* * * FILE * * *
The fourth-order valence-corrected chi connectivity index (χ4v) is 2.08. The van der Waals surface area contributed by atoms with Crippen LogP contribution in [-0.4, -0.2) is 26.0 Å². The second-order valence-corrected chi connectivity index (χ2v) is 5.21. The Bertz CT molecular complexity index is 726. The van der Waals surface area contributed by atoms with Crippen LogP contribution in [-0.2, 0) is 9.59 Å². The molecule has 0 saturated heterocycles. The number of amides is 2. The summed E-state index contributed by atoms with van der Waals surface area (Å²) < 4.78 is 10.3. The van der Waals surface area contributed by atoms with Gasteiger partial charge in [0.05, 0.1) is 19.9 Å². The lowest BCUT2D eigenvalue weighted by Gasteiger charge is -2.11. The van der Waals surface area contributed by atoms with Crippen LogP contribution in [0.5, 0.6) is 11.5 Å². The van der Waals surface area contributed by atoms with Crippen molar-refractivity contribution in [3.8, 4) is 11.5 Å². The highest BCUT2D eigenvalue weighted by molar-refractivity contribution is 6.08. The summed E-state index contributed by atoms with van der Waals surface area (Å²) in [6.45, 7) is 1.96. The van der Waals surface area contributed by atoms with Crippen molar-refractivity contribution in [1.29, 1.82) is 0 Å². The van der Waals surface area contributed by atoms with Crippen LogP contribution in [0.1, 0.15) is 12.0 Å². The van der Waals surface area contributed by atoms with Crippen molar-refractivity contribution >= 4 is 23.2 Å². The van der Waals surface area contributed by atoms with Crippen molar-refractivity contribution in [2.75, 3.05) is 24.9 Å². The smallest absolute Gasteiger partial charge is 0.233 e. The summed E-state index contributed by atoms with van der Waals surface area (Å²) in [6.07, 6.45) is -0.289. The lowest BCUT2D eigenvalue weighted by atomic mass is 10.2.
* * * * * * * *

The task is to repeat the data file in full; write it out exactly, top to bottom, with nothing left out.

The fourth-order valence-corrected chi connectivity index (χ4v) is 2.08. The van der Waals surface area contributed by atoms with Crippen LogP contribution in [-0.4, -0.2) is 26.0 Å². The second-order valence-corrected chi connectivity index (χ2v) is 5.21. The Bertz CT molecular complexity index is 726. The van der Waals surface area contributed by atoms with Crippen LogP contribution in [-0.2, 0) is 9.59 Å². The molecule has 0 saturated heterocycles. The number of amides is 2. The summed E-state index contributed by atoms with van der Waals surface area (Å²) < 4.78 is 10.3. The van der Waals surface area contributed by atoms with Gasteiger partial charge in [0.05, 0.1) is 19.9 Å². The lowest BCUT2D eigenvalue weighted by Gasteiger charge is -2.11. The van der Waals surface area contributed by atoms with Crippen LogP contribution in [0.5, 0.6) is 11.5 Å². The van der Waals surface area contributed by atoms with Crippen molar-refractivity contribution in [3.8, 4) is 11.5 Å². The highest BCUT2D eigenvalue weighted by molar-refractivity contribution is 6.08. The summed E-state index contributed by atoms with van der Waals surface area (Å²) in [6.45, 7) is 1.96. The van der Waals surface area contributed by atoms with Crippen molar-refractivity contribution in [1.29, 1.82) is 0 Å². The van der Waals surface area contributed by atoms with Crippen LogP contribution in [0.1, 0.15) is 12.0 Å². The van der Waals surface area contributed by atoms with Crippen molar-refractivity contribution >= 4 is 23.2 Å². The van der Waals surface area contributed by atoms with Crippen molar-refractivity contribution in [2.75, 3.05) is 24.9 Å². The smallest absolute Gasteiger partial charge is 0.233 e. The summed E-state index contributed by atoms with van der Waals surface area (Å²) in [6.07, 6.45) is -0.289. The lowest BCUT2D eigenvalue weighted by atomic mass is 10.2.